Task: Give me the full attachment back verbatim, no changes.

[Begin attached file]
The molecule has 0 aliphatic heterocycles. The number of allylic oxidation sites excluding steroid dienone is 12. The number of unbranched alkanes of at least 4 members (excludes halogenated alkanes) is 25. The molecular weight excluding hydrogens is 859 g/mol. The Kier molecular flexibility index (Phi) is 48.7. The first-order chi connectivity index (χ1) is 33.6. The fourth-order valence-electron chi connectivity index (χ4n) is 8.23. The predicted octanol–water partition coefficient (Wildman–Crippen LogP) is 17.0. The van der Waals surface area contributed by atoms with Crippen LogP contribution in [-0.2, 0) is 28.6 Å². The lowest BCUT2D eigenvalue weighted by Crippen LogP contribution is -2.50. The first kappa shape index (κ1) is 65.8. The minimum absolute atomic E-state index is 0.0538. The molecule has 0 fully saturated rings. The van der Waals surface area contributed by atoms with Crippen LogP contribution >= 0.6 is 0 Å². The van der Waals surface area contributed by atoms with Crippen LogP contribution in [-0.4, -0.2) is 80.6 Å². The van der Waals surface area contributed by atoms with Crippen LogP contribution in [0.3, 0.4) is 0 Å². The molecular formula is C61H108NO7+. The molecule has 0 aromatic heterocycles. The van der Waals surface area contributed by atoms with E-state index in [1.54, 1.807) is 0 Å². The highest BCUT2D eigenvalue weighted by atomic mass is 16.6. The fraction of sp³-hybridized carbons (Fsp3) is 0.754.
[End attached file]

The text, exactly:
The molecule has 0 aliphatic heterocycles. The number of allylic oxidation sites excluding steroid dienone is 12. The number of unbranched alkanes of at least 4 members (excludes halogenated alkanes) is 25. The molecular weight excluding hydrogens is 859 g/mol. The Kier molecular flexibility index (Phi) is 48.7. The first-order chi connectivity index (χ1) is 33.6. The fourth-order valence-electron chi connectivity index (χ4n) is 8.23. The predicted octanol–water partition coefficient (Wildman–Crippen LogP) is 17.0. The van der Waals surface area contributed by atoms with Crippen LogP contribution in [-0.2, 0) is 28.6 Å². The lowest BCUT2D eigenvalue weighted by Crippen LogP contribution is -2.50. The first kappa shape index (κ1) is 65.8. The minimum absolute atomic E-state index is 0.0538. The molecule has 0 fully saturated rings. The van der Waals surface area contributed by atoms with Crippen LogP contribution >= 0.6 is 0 Å². The van der Waals surface area contributed by atoms with Crippen LogP contribution in [-0.4, -0.2) is 80.6 Å². The van der Waals surface area contributed by atoms with Crippen LogP contribution in [0.3, 0.4) is 0 Å². The molecular formula is C61H108NO7+. The molecule has 0 aromatic heterocycles. The van der Waals surface area contributed by atoms with E-state index in [1.54, 1.807) is 0 Å². The highest BCUT2D eigenvalue weighted by atomic mass is 16.6. The fraction of sp³-hybridized carbons (Fsp3) is 0.754.